In use, the known heaters are not suitable for heat-highly viscous materials such as high solids coating materials which are typically over 50% solids material by weight or by volume in solution/suspension. The high solids coating materials suffer a notable pressure drop when passing through heaters of the type described above, and are not heated quickly, thoroughly or evenly. Increased pumping capacity may be required to attain only acceptable results at a notable increase in cost. Use of a wide passage heater such as the NH-4 wide passage heater manufactured by Nordson Corporation of Amherst, Ohio provides for reduced pressure drop but does not heat the highly viscous material uniformly and provide for sufficient heat transfer.
A heater which heats highly viscous materials such as high solids coating materials with less pressure drop while thoroughly and evenly heating the material is not known.
The instant invention has a thermally conductive body in heat transfer relationship with a heating element. A channel is formed in this body for passing the high solids material therethrough and transferring heat thereto. This channel is further divided into a plurality of passages having substantially identical cross-sectional area. The channel is also provided with an input plenum and an output plenum, which are formed to supply and receive material respectively from the channel. In a preferred embodiment, the channel is spiralled about the heater body. In a highly preferred embodiment the body is cylindrical with the channel formed in the surface thereof and with a cover in fluid tight engagement around the body.
In the drawing which illustrates the best mode presently contemplated for carrying out the invention, the sole FIGURE depicts a partial cross-section and cut-away view of an embodiment of the instant invention.
The heater shown in the drawing has a heating element and a thermally conductive body assembled in a fashion similar to that described and illustrated in U.S. Pat. No. 4,199,675 the contents of which are incorporated herein by reference thereto. As shown in the drawing, the heater of the instant invention necessarily includes a central bore cavity, an electric heating element 22 disposed within said bore cavity, a tube 24 for maintaining the heating element within the bore, a series of other bores for containing a temperature sensor 32 and temperature limiter 34, and control means 40 for receiving the sensed temperature and limiting temperature signals and controlling the heating element in response thereto. The illustrated heater will also necessarily include a cover 36 which is held in fluid tight engagement, such that high solids material will be contained within the channel 14. In the preferred embodiment, the cover 36 is also made from a thermally conductive material.
Referring specifically to the drawing a heater according to the instant invention is generally designated as 10. The heater 10 has a thermally conductive body 12 in which the channel 14 is formed. Section member 16 is provided in channel 14 for dividing the channel into a plurality of passages. Two passages 15 and 17 are adequate in most instances. Thus, material entering the inlet opening 20 (shown in dotted lines in the drawing) travels through input plenum 18 into channel 14 and in turn passages 15 and 17. After the material has traveled the length of passages 15, 7, it exits into output plenum 19 and passes therethrough to outlet opening 21. Standard couplings can be made to inlet opening 20 and outlet opening 21 and is more clearly described in U.S. Pat. No. 4,199,675.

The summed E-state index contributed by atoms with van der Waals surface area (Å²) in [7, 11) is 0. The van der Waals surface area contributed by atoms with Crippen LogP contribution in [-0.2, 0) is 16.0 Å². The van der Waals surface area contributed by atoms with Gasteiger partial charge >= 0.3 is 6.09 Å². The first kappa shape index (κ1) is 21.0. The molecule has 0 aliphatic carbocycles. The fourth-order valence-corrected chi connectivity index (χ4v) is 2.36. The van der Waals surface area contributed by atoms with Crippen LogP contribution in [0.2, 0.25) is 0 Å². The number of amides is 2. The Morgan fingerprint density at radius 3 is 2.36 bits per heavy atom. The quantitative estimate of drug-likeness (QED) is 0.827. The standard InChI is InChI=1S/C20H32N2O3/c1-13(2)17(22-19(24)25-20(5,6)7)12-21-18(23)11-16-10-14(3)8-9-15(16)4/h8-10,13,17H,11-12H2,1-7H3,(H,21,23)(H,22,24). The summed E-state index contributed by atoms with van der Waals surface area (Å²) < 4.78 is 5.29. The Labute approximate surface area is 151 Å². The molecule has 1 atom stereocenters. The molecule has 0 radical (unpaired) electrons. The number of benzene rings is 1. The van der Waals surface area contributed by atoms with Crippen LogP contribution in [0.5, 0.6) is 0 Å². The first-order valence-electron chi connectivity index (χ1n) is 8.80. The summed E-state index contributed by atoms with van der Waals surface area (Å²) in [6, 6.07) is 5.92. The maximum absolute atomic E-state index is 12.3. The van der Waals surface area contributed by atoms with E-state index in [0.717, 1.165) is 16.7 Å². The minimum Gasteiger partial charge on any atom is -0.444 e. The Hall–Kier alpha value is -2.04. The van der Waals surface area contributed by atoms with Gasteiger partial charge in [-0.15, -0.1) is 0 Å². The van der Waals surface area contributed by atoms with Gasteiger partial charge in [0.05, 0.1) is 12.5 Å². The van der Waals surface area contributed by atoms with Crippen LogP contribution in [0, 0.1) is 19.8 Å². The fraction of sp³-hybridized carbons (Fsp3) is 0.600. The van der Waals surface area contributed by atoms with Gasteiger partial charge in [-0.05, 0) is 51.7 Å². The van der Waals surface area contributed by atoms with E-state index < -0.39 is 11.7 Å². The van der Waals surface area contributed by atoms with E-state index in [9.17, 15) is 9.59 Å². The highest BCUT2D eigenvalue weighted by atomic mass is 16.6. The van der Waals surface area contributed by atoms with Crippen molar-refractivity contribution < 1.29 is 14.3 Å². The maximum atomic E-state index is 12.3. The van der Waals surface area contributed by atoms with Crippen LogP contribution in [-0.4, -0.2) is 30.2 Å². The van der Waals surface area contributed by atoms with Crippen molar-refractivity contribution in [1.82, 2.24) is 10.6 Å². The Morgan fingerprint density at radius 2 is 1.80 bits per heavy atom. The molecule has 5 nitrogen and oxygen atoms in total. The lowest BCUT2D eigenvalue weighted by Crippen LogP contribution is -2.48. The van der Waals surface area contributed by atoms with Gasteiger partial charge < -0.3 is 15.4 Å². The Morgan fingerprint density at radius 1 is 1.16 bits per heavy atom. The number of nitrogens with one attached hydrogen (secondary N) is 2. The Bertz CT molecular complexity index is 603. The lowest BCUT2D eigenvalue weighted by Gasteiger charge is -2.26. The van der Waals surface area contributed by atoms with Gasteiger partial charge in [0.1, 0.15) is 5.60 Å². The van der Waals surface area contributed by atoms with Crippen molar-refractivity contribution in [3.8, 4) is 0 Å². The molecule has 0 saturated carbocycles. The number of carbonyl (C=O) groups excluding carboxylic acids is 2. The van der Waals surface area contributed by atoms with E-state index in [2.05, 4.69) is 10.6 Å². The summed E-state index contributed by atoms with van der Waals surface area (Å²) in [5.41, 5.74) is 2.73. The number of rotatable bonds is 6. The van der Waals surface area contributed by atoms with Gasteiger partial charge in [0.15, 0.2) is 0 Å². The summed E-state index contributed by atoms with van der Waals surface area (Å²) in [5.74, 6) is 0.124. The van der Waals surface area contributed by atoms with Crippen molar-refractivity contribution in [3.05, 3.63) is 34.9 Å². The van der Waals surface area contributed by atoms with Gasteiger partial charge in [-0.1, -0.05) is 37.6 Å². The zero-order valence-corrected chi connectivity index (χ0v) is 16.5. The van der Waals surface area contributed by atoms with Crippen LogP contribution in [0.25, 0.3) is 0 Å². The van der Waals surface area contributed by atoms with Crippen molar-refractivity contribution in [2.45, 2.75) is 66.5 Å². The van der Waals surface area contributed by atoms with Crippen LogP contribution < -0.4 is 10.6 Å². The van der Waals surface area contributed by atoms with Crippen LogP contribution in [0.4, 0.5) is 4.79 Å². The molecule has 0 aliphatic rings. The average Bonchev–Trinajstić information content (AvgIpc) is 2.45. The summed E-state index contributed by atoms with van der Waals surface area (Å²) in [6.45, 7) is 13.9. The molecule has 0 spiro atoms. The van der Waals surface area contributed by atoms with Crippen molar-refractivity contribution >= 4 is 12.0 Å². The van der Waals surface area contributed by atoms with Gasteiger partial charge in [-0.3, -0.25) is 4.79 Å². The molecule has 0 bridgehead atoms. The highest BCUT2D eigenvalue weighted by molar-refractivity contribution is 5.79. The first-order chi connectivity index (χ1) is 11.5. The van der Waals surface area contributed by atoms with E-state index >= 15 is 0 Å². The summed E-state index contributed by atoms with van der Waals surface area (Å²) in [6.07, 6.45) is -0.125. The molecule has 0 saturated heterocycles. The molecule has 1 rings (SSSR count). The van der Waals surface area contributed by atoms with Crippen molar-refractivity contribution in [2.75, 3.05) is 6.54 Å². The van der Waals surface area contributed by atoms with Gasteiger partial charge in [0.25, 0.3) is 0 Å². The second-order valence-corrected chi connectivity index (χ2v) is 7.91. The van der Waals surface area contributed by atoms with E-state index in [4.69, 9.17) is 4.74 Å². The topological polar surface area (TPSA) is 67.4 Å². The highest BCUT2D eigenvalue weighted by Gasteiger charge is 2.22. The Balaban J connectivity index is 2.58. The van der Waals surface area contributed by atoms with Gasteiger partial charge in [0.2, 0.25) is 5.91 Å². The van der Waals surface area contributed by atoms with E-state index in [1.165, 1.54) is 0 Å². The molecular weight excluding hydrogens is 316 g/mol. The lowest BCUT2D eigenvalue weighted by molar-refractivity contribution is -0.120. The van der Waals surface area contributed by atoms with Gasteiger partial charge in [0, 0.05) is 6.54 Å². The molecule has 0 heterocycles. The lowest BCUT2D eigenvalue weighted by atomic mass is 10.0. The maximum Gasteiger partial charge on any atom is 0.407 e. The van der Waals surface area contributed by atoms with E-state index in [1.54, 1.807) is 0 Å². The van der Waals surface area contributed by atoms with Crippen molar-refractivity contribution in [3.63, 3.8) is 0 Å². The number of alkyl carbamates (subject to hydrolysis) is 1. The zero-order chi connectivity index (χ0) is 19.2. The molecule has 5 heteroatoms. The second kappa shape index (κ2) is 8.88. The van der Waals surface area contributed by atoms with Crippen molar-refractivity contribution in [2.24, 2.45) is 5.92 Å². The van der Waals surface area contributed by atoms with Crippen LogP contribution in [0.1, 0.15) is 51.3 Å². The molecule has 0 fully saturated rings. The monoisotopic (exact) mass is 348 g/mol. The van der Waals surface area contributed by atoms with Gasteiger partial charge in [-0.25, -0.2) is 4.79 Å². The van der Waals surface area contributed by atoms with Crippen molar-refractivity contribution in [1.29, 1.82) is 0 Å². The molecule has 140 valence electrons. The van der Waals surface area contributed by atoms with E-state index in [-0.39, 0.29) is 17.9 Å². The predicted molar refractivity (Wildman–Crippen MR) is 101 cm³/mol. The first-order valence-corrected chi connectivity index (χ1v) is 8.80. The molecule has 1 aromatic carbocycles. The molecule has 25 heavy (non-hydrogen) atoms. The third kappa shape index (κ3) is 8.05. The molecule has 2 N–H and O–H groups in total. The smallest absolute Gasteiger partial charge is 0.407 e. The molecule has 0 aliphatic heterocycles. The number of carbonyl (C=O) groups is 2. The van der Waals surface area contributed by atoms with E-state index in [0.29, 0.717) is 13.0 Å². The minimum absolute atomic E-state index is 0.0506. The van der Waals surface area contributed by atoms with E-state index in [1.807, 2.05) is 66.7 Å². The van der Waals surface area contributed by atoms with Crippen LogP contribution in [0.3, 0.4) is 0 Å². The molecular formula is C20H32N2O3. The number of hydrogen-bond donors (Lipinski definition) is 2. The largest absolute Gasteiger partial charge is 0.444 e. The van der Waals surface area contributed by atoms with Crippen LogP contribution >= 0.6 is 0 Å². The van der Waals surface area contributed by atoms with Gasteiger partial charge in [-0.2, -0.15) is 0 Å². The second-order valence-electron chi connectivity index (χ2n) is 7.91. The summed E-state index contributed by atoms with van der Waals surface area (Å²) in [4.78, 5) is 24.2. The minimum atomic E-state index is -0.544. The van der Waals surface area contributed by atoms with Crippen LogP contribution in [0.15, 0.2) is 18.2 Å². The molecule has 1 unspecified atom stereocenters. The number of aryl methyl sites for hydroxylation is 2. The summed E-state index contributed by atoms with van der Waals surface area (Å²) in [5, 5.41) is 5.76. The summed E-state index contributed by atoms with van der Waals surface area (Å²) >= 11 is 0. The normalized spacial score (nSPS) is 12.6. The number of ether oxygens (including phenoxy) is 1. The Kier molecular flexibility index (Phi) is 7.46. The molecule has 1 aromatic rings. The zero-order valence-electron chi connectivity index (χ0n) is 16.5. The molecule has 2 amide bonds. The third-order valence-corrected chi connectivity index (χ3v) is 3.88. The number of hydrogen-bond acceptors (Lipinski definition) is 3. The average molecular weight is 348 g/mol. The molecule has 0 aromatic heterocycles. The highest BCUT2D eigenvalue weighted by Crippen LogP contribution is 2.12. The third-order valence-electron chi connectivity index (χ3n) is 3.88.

As earlier described, the electrical heating element 22 is positioned centrally in the thermally conductive body 12 in a bore formed therein in any conventional manner. Element 22 is held in place by a tube 24 and interconnected with controller 40 via conductors 23.
Section member 16 divides channel 14 into passages of substantially identical cross-sectional area. Section member 16 is of a thermally conductive material, and is in thermal contact with the body 12 to receive and transfer heat to the material passing therethrough. Section member 16 is sized, positioned, made of a thermally conductive material and formed to have a thermal mass to effect substantially uniform heating to the material flowing in each passage 15, 17. The section member 16 is shown as extending from the bottom surface 42 of channel 14 toward cover 36. However, member 16 need not be in direct contact with cover 36. The provision of section member 16 according to the instant invention, assures substantially uniform heating of the material, even when high solids content material, such as paint having a solids content greater than forty percent, is used.
As is also shown in the drawing, the input and output plenums 18 and 19 are in direct fluid flow relationship with passages 15 and 17 and the cross-sectional area of the input plenum is substantially identical to the cross-sectional area of the channel. With regard to input plenum 18, the cross-sectional area A of channel 14 is identical to the cross-sectional area B of input plenum 18. Likewise, the cross-sectional area of channel 14 adjacent the output plenum C is identical to the cross-sectional area of output plenum 19 D. The cross-sectional areas designated as A and C of channel 14 are preferably equal.